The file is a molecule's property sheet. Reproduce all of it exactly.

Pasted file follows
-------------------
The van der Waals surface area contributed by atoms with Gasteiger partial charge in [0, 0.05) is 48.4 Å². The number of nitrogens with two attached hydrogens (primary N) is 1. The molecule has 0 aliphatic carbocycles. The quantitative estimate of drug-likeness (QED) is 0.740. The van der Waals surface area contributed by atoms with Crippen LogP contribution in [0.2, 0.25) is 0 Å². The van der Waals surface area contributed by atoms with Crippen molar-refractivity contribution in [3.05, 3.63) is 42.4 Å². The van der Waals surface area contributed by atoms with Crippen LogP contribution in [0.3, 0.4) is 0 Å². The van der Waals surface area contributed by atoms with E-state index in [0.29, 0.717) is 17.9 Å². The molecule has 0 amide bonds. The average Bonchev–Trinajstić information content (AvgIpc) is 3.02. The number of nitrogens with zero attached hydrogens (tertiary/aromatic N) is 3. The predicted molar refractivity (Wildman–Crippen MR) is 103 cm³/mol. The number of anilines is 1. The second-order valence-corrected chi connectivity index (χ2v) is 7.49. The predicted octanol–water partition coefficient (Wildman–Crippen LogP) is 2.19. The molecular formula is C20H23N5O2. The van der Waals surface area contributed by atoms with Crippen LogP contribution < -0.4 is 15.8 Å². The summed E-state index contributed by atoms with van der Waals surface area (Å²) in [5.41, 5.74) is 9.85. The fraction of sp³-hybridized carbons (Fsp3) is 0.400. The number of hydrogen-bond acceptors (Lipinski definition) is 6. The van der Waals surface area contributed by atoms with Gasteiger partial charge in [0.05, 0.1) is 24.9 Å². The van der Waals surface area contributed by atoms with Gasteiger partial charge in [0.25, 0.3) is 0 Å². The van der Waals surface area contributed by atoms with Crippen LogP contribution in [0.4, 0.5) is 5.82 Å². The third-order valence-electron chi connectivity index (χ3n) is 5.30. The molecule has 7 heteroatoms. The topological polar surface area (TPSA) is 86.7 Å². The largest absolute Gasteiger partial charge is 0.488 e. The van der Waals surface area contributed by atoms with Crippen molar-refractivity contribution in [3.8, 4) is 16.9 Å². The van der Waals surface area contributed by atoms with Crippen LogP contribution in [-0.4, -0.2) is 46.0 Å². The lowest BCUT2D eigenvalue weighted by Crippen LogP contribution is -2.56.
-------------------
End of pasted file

The van der Waals surface area contributed by atoms with Gasteiger partial charge in [0, 0.05) is 48.4 Å². The number of nitrogens with two attached hydrogens (primary N) is 1. The molecule has 0 aliphatic carbocycles. The quantitative estimate of drug-likeness (QED) is 0.740. The van der Waals surface area contributed by atoms with Crippen LogP contribution in [0.2, 0.25) is 0 Å². The van der Waals surface area contributed by atoms with Crippen molar-refractivity contribution in [3.05, 3.63) is 42.4 Å². The van der Waals surface area contributed by atoms with Crippen LogP contribution in [0.3, 0.4) is 0 Å². The van der Waals surface area contributed by atoms with E-state index in [0.29, 0.717) is 17.9 Å². The molecule has 0 amide bonds. The average Bonchev–Trinajstić information content (AvgIpc) is 3.02. The number of nitrogens with zero attached hydrogens (tertiary/aromatic N) is 3. The predicted molar refractivity (Wildman–Crippen MR) is 103 cm³/mol. The number of anilines is 1. The second-order valence-corrected chi connectivity index (χ2v) is 7.49. The predicted octanol–water partition coefficient (Wildman–Crippen LogP) is 2.19. The molecular formula is C20H23N5O2. The van der Waals surface area contributed by atoms with Crippen LogP contribution < -0.4 is 15.8 Å². The summed E-state index contributed by atoms with van der Waals surface area (Å²) in [5.41, 5.74) is 9.85. The fraction of sp³-hybridized carbons (Fsp3) is 0.400. The number of hydrogen-bond acceptors (Lipinski definition) is 6. The van der Waals surface area contributed by atoms with Gasteiger partial charge in [0.05, 0.1) is 24.9 Å². The van der Waals surface area contributed by atoms with Gasteiger partial charge in [0.25, 0.3) is 0 Å². The van der Waals surface area contributed by atoms with Crippen LogP contribution in [0.4, 0.5) is 5.82 Å². The third-order valence-electron chi connectivity index (χ3n) is 5.30. The molecule has 7 heteroatoms. The topological polar surface area (TPSA) is 86.7 Å². The largest absolute Gasteiger partial charge is 0.488 e. The van der Waals surface area contributed by atoms with Crippen molar-refractivity contribution in [3.8, 4) is 16.9 Å². The van der Waals surface area contributed by atoms with Crippen LogP contribution in [-0.4, -0.2) is 46.0 Å². The lowest BCUT2D eigenvalue weighted by Crippen LogP contribution is -2.56.